I'm in the process of getting ready to build a car PC running Linux. One of the features I'd really like to incorporate is the ability to record car statistics from the sensors live using ODB2.

Due to the location of where the ODB2 port is on my car (in the dash where the door opens), it'll be pretty difficult to close the door while the cable is plugged in. Therefore, I'd like to split the line further back a bit and route an ODB2 cable to the back of my car to the machine.

I've never done stuff like this before, but I have done a bit of electrical work (ie: switching out switches, plugs, rewiring things). I'm assuming that what I'd need to do would be to cut the existing cable and basically solder all of the internal wires together to both plugs, the one available in the door for mechanics, and the one running to the back for my computer.

Is this what I need to do? How can I put the wires back together again in a nice, insulated fashion?


3 Answers 3


I would recommend using inline wire splices. They are available at any auto parts store. Alternatively you can go the inexpensive and more compact (but more difficult) route. To be absolutely pedantic, NASA has a splicing guide, too. Some pictures follow.

Inline splices (option 1):


Manual wire joining (option 2):



  • \$\begingroup\$ Those are called 3M ScothLok's no? \$\endgroup\$ Commented May 8, 2012 at 7:58
  • 1
    \$\begingroup\$ @Cybergibbons I have always used that term for these critters, but I may be wrong! These are used in telephony with small-gauge wires. cubus-adsl.dk/elteknik/billedopslag/scotchlok.jpg \$\endgroup\$ Commented May 8, 2012 at 11:58
  • \$\begingroup\$ solutions.3m.co.uk/wps/portal/3M/en_GB/ElectricalMkts/… there are different ones for different applications. A butt splice is just an end to end crimp connector wiringproducts.com/contents/en-us/… \$\endgroup\$ Commented May 8, 2012 at 12:15
  • \$\begingroup\$ My only concern with these types of connectors, whatever they are called, is that they take up quite a lot of space. ODB2 is 16 pins, I think 12 are always connected, and you might be able to get away with 8. That's a lot of connectors in a small bundle of wires. \$\endgroup\$ Commented May 8, 2012 at 12:44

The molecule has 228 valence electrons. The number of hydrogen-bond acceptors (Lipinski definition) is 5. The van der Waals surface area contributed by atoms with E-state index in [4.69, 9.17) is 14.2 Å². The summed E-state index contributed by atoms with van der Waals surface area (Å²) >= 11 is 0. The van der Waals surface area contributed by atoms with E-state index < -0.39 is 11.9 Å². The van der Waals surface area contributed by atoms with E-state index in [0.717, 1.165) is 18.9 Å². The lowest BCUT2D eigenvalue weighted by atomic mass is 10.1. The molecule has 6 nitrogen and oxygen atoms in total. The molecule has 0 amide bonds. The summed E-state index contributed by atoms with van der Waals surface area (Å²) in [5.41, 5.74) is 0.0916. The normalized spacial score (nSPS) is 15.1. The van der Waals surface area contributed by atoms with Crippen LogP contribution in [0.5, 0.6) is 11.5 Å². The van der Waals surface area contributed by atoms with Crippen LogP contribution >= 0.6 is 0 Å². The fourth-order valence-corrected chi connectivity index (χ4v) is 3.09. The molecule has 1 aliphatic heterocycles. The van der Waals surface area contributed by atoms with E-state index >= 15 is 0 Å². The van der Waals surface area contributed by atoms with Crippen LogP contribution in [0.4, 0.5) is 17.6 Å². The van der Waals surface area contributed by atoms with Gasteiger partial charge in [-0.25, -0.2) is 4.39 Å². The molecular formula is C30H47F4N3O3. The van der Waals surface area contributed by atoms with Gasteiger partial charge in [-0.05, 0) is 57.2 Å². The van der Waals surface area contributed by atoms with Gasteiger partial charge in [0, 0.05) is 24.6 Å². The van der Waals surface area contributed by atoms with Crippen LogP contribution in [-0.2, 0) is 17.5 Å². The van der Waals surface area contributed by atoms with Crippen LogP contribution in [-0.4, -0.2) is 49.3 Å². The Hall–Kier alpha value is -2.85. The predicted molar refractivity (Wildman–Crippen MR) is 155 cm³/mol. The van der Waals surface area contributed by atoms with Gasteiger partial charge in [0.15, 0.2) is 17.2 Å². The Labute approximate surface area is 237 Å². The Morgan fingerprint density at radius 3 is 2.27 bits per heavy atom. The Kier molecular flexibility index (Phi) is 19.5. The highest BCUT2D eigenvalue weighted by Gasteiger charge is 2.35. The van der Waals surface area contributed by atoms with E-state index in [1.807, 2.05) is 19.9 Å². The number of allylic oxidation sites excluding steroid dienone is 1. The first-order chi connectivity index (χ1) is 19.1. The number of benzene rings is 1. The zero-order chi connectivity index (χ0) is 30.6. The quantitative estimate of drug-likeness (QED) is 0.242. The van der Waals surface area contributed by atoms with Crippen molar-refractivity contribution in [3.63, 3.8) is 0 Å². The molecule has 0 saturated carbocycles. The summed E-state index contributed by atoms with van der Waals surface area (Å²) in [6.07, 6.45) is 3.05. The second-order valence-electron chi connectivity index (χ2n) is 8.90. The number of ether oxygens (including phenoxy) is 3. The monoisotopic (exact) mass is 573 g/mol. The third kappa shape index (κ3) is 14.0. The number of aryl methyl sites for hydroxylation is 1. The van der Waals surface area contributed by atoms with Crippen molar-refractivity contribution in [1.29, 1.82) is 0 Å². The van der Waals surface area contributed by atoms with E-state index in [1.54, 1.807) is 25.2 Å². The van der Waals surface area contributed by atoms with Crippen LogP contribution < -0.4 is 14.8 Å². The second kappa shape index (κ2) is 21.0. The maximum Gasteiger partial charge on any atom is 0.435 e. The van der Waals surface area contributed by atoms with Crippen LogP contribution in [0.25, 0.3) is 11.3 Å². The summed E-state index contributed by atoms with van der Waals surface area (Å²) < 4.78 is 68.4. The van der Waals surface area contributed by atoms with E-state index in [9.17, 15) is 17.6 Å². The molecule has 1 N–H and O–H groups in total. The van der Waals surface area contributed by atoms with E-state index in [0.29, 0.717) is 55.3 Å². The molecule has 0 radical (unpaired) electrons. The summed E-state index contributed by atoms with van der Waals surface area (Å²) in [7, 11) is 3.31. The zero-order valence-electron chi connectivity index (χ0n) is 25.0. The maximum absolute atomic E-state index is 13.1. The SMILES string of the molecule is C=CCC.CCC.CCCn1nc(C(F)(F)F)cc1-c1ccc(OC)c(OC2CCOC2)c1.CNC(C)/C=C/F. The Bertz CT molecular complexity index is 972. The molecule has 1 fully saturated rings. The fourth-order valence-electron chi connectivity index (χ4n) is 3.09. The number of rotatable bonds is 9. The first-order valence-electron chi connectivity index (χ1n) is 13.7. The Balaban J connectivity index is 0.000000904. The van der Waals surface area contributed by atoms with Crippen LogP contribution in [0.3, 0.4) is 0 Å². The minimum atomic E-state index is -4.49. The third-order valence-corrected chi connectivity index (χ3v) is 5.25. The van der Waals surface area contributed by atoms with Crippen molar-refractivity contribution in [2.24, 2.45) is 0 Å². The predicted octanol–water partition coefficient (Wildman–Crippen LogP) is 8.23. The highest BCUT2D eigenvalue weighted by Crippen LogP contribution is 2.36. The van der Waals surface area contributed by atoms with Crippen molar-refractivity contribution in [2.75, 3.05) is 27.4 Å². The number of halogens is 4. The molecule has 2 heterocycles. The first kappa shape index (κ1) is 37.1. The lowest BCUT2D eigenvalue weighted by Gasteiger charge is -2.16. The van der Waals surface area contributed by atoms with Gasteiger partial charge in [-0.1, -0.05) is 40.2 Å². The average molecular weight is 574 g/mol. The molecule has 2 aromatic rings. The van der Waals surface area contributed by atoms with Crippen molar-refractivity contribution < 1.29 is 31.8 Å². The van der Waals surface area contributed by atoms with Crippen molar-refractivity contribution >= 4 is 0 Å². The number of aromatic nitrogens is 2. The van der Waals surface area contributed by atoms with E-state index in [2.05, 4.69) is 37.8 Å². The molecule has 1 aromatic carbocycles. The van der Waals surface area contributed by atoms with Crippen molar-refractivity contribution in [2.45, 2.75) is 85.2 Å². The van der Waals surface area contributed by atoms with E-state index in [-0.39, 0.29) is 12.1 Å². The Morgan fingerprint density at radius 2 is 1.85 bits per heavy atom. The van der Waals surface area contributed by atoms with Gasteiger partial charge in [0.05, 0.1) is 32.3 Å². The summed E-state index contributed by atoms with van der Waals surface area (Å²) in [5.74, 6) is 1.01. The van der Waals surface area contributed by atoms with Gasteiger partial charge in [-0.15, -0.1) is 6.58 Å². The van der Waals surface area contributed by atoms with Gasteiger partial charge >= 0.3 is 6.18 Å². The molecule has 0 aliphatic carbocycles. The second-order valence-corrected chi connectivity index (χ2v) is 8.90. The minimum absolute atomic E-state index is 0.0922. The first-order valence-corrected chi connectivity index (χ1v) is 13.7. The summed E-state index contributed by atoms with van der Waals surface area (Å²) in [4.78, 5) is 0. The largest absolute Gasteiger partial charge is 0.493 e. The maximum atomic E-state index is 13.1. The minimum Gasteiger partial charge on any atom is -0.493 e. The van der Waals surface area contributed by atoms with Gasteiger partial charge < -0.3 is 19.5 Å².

• \$\begingroup\$ Depending on the make of the car, 3-4 wires may be all that are needed. Most inexpensive OBD2 readers only populate the pins they specifically need--this may be a practical way to see which pins are needed. Also, these connectors can be staggered in a harness. \$\endgroup\$ Commented May 8, 2012 at 13:47

If you need to remove your temporary connection, a tap splice might be better.Quick Splice blade



The actual problem to be solved is this:

*Due to the location of where the ODB2 port is on my car (in the dash where the door opens), it'll be pretty difficult to close the door while the cable is plugged in.

so the first thing to do is to see whether the OBD2 connector can simply be uninstalled and relocated such that the above problem goes away, without any cable splitting or tapping.

Since there can be only one OBD2 terminal connected at a time, you don't actually solve any problem by splitting the connector. This is strictly for the sake of providing an additional connector in another place, which will never be used at the same time as the original connector.


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